Immersive VR set to raise £6m in Dublin and London IPO

12 Mar 2018

Image: Aila Images/Shutterstock

Waterford-based VR company rekindles the IPO spirit of Irish tech companies.

Educational virtual reality (VR) company Immersive VR Education is due to make its initial public offer (IPO) on the Dublin and London stock exchanges today (12 March).

The company is aiming to raise £6m (€6.7m) in investment by listing on Dublin’s Enterprise Securities Market and the AIM in London.

Investors in Immersive VR include Enterprise Ireland, Bank of Ireland Kernel Capital Venture Funds and Barry Downes’ Suir Valley Ventures.

The company is being advised in its flotation by Davy Corporate Finance.

A spin-out from Waterford Institute of Technology’s research-based TSSG, Immersive VR Education’s platform provides VR content that can be used in schools, colleges, universities, research centres and corporate training to teach any subject in a virtual environment. Students can fully immerse themselves in the experience, making hard-to-visualise concepts easy to understand.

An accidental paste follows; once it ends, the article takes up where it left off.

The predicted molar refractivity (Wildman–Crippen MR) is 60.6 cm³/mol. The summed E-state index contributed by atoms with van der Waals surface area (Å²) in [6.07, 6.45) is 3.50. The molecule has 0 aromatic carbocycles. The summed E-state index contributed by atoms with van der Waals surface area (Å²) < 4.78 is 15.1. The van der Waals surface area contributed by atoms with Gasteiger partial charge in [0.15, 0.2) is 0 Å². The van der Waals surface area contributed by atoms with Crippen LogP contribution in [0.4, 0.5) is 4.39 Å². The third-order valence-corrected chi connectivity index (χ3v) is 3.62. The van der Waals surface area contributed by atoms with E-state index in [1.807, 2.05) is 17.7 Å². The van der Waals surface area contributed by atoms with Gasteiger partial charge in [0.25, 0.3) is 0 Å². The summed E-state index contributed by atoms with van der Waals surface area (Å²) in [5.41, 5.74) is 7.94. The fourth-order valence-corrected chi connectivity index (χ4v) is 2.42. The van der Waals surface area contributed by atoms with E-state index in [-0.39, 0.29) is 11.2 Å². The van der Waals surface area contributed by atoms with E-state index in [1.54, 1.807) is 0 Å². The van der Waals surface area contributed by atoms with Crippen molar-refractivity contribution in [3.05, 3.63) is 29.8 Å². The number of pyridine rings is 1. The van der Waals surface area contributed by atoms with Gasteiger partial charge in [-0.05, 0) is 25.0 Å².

A Titanic achievement

TSSG spin-out Immersive VR raises €1m investment

From left: Orla Rimmington, partner, Kernel Capital; Niall McEvoy, senior development adviser, HPSU department at Enterprise Ireland; David Whelan, CEO, Immersive VR Education; Pamela Pim, head of Bank of Ireland Waterford; and Barry Downes, managing partner, Suir Valley Ventures, on the set of the Apollo 11 Experience. Image: Immersive VR Education

Immersive VR Education, a previous Start-up of the Week, was founded by husband and wife team David and Sandra Whelan. It has attracted top global talent to work on some of the most compelling titles in VR today.

These include a realistic recreation of the Apollo 11 space mission to the moon in 1969 as well as a faithful rendering of the Titanic that allows users to explore the wreck in VR.

Not only has it created exciting titles, but researchers at Oxford University are using Immersive VR Education’s Engage education platform to create hands-on lessons anywhere in the world.

Combining Engage with the HTC Vive, educators can create interactive virtual classrooms that can instruct up to 30 individuals simultaneously, offering avatar interaction and allowing instructors to be able to observe and provide feedback on a student’s work in real time.

John Kennedy is a journalist who served as editor of Silicon Republic for 17 years